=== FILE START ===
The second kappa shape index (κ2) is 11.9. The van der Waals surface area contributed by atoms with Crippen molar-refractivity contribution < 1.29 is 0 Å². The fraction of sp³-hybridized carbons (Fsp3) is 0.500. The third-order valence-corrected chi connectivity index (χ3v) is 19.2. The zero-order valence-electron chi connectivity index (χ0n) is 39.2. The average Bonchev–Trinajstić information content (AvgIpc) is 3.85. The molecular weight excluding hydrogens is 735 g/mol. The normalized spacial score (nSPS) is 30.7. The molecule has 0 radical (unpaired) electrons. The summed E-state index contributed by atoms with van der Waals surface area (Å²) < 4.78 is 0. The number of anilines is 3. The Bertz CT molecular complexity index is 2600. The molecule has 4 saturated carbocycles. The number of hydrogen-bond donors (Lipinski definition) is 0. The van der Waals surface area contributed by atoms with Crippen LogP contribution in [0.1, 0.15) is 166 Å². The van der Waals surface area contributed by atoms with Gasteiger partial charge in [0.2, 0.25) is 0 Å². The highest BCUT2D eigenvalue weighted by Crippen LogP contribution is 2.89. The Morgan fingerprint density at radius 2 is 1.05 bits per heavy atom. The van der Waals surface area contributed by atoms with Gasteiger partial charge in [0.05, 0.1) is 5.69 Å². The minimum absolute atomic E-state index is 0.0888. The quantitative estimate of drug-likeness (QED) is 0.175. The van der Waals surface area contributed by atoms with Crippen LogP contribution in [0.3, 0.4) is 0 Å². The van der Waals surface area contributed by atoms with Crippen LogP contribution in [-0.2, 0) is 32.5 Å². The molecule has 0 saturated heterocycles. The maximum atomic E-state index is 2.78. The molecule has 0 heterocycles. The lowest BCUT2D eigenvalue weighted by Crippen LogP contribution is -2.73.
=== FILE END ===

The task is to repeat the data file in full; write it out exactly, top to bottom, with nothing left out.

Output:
The second kappa shape index (κ2) is 11.9. The van der Waals surface area contributed by atoms with Crippen molar-refractivity contribution < 1.29 is 0 Å². The fraction of sp³-hybridized carbons (Fsp3) is 0.500. The third-order valence-corrected chi connectivity index (χ3v) is 19.2. The zero-order valence-electron chi connectivity index (χ0n) is 39.2. The average Bonchev–Trinajstić information content (AvgIpc) is 3.85. The molecular weight excluding hydrogens is 735 g/mol. The normalized spacial score (nSPS) is 30.7. The molecule has 0 radical (unpaired) electrons. The summed E-state index contributed by atoms with van der Waals surface area (Å²) < 4.78 is 0. The number of anilines is 3. The Bertz CT molecular complexity index is 2600. The molecule has 4 saturated carbocycles. The number of hydrogen-bond donors (Lipinski definition) is 0. The van der Waals surface area contributed by atoms with Crippen LogP contribution in [0.1, 0.15) is 166 Å². The van der Waals surface area contributed by atoms with Gasteiger partial charge in [0.2, 0.25) is 0 Å². The highest BCUT2D eigenvalue weighted by Crippen LogP contribution is 2.89. The Morgan fingerprint density at radius 2 is 1.05 bits per heavy atom. The van der Waals surface area contributed by atoms with Gasteiger partial charge in [0.05, 0.1) is 5.69 Å². The minimum absolute atomic E-state index is 0.0888. The quantitative estimate of drug-likeness (QED) is 0.175. The van der Waals surface area contributed by atoms with Crippen LogP contribution in [0.3, 0.4) is 0 Å². The van der Waals surface area contributed by atoms with Crippen LogP contribution in [-0.2, 0) is 32.5 Å². The molecule has 0 saturated heterocycles. The maximum atomic E-state index is 2.78. The molecule has 0 heterocycles. The lowest BCUT2D eigenvalue weighted by Crippen LogP contribution is -2.73.